[Courtesy UD's sister.]

Dog Parade Insta-blogging.

It’s cold and sunny on the hot tub deck of our hotel. Les UDs are swinging gently on a padded porch swing overlooking the boardwalk. Across from us, on the other side of the boardwalk, people have lined up plaid, hunter green, and American flag-lined folding chairs. Directly across from me, a beefy sixtyish man with a face red from the wind off the ocean is clutching a tiny white dog and wearing a baseball hat that says somethingsomethingsomething (this part is in small letters and I can’t make it out) and then (in very big letters) SHIT. The parade begins in ten minutes.

The event is overseen by friendly people wearing orange vests that read MONSTER POLICE.

“I think it’s coming! I see a banner!” UD‘s sister gets excited.

Here comes a phalanx of people in maroon jerseys. The Rehoboth Beach Animal Hospital brigade.

Now – uh – men wearing yellow cardboard hats? The effect is knights-who-say-ni-ish. Fronted by a banjo player and then by a crazed old drunk who might or might not be part of their group. He engages parade-viewers in surrealistic conversation. “AH SEE YOU AH LOVE YOU AH LOVE YOU AH SEE YOU.”

Now human jesters lead bull dogs done as devils through the throng.

Irish setters as bumblebees. Yorkies as witches. A strange female humanoid all in white – polar bear?

VIVA DOGS VEGAS is an elaborate float with bad sequined dogs; the Miley Cyrus float features a dog with a chained naked Barbie on its back. The Miley Cyrus float is a huge hit when people finally figure it out.

Many pirate dogs; many skeleton dogs. CHICAGO BLACKHAWKS DOGBONI. What does it mean?

Extremely beautiful Collie Zorro; extremely beautiful large white poodle on which gray circles have been charcoaled. Really nice effect.

“A predominance of micro-dogs,” says Mr UD, disapprovingly.

RETIRED HOOTERS DOGS.
No one really gets it, but the word hooters is always a guaranteed laugh-getter.

***********************

photo(2)

Rehoboth Beach Dog Parade About to Begin

I’ll instablog it, assuming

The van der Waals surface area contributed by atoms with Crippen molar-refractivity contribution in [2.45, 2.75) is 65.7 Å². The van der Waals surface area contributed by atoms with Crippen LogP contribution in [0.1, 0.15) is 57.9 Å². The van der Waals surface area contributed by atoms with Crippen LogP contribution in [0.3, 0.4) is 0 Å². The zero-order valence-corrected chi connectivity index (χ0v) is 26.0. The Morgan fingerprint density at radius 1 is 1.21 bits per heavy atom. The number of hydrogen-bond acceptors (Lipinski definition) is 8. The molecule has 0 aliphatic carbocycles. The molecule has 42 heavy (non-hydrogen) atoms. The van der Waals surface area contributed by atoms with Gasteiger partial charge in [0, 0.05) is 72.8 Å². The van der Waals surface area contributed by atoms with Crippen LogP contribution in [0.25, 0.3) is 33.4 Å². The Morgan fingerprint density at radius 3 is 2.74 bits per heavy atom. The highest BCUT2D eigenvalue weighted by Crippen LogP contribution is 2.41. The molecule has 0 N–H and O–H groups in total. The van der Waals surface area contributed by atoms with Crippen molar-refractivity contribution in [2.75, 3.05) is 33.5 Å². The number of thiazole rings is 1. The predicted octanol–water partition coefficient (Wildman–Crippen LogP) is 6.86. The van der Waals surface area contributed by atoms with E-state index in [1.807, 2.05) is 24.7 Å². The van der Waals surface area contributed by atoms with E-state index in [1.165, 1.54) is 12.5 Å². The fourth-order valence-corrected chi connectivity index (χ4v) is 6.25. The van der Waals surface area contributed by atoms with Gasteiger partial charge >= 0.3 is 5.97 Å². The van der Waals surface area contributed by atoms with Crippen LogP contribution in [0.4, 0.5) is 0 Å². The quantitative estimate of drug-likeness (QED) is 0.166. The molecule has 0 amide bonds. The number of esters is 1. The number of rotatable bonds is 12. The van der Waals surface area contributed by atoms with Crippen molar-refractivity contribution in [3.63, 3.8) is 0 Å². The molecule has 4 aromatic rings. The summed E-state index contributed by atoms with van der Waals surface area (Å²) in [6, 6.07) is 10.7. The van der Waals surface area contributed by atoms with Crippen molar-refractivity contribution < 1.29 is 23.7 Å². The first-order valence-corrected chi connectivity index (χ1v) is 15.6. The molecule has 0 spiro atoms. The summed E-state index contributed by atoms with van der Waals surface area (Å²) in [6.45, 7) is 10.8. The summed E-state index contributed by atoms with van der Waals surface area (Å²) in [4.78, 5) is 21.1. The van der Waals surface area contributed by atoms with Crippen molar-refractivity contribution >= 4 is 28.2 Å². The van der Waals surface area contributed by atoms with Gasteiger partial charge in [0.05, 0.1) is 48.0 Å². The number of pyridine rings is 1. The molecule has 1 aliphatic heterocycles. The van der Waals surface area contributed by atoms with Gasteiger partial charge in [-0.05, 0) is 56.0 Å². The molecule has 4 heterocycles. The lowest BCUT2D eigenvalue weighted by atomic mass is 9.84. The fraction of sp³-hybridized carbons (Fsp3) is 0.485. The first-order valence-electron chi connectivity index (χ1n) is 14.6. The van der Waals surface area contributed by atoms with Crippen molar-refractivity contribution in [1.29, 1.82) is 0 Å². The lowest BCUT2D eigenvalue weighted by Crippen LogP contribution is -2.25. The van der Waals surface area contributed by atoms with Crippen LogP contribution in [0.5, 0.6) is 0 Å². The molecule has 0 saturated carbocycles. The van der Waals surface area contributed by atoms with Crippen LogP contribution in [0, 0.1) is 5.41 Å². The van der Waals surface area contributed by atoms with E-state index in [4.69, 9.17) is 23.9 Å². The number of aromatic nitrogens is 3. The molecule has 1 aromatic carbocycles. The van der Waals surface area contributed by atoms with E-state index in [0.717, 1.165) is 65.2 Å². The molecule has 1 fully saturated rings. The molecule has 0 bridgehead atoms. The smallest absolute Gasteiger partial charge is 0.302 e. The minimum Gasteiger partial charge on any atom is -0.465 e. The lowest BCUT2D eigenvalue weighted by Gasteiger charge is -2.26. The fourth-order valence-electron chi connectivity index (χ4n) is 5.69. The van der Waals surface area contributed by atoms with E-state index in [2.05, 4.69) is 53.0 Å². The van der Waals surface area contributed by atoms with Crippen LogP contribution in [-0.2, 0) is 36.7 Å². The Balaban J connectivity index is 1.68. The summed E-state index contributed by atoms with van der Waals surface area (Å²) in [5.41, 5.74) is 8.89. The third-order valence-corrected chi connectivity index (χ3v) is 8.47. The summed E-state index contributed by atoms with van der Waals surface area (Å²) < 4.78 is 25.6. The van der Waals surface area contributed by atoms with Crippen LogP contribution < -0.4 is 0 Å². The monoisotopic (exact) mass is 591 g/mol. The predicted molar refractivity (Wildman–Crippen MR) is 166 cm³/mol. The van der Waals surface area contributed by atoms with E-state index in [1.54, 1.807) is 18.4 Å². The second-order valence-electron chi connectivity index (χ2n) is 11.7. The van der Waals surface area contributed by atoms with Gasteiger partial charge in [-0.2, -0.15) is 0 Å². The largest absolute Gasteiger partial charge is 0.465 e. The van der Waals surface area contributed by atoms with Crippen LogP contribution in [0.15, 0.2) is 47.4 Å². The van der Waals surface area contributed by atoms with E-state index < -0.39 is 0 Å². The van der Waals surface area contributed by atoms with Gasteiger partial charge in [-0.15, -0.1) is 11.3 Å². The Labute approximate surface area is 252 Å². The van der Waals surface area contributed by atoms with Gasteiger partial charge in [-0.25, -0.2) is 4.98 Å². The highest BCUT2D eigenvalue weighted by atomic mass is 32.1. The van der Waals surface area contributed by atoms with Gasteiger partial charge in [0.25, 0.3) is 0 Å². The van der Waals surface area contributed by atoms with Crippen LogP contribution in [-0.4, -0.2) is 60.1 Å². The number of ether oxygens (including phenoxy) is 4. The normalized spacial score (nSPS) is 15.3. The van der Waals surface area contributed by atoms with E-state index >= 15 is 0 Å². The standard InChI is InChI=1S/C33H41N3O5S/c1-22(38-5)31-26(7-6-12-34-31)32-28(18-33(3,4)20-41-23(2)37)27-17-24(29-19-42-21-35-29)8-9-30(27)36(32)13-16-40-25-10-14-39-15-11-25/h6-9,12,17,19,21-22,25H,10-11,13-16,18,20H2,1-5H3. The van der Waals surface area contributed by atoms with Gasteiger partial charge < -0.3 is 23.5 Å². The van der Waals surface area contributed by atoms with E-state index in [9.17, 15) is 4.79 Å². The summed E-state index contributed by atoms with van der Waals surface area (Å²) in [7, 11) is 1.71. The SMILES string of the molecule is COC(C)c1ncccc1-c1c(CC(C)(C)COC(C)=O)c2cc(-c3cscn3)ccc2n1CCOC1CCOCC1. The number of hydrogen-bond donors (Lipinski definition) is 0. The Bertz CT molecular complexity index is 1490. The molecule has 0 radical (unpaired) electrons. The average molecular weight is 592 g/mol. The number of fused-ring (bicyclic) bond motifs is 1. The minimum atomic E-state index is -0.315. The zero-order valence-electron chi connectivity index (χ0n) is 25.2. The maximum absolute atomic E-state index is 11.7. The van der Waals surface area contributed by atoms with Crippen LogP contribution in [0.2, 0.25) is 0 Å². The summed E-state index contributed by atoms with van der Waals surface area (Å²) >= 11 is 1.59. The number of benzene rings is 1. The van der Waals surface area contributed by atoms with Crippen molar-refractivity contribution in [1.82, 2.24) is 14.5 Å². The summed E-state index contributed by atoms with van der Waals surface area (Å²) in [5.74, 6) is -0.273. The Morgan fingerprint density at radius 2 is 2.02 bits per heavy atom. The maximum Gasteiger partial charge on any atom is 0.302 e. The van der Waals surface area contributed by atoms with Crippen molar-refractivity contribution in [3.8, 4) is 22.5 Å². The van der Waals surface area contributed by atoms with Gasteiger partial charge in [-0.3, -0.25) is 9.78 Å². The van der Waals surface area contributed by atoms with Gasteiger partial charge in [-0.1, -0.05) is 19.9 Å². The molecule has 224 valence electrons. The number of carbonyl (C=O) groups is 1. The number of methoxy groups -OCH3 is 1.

the wifi connection in our hotel
room cooperates. It’s been ornery.

37021_2614076670878_1756044077_n

La Kid holding a puppy.

UD leaves in a few hours…

… for the dog parade

bluemanbluedog

at Rehoboth Beach.

(UD‘s friend Tamara
took this photo two
years ago.)

Of course she will
blog from there.

Just home from the beach…

UD will unpack, pull herself together, and do some blogging later.

Most important thing to relate right now, though: She won one of these, because her horse came in first at one of these.

Snapshot from Rehoboth

UD‘s sister took this picture of
World War Two observation towers

observationtowersrehoboth

along the beach at Rehoboth.

Pods, tripods…

… and the pounding of the boardwalk by runners – these are the elements, so far, of morning at the beach. Dolphins, photographers, runners.

It’s overcast enough to allow me to sit here, on the balcony, and see my screen in order to type this.

The sun emerged about an hour ago but almost immediately looked red-faced and hid in the clouds. The clouds were thin and let out some rays, but that didn’t last long.

In other words, today’s mariner’s tale hasn’t gained much traction. One dolphin pod; one photographer trying to capture the pod and the pallid rays; the boardwalk runners.

****************************

Flat ocean, sandflats. And the water and horizon gray. There’s none of last night’s antics under the supermoon, the cartwheeling and kiting that seemed a dance to the moon. Two beach weddings, set off by lines of streamers, went on during the revels. The guitarist sitting by one of the canopies played Pachelbel. You could hear the ground bass.

White streamers and wedding parties on moon-blanch’d sand on the longest day of the year. Now it’s Sunday and solitary and pensive with no sun and no moon.

I woke up with Schubert’s Litanei in my head. All souls rest in peace.

HAMBURG SUD…

… runs, rather close to our shore,
big red container ships.

hamburgsud

With my small binoculars, this afternoon, I read Hamburg Süd, in white letters, along the side of a vessel. I could see its massive containers, on their way to the port of Philadelphia I guess, lined up on board. This is a thing I do from my Rehoboth Beach balcony; I follow the movements of container ships as they balance on the edge of the horizon.

Mr UD joined me on the balcony, looked through the binoculars, and said Brian Barry wrote his long review of A Theory of Justice from a Greek freighter bound for Africa.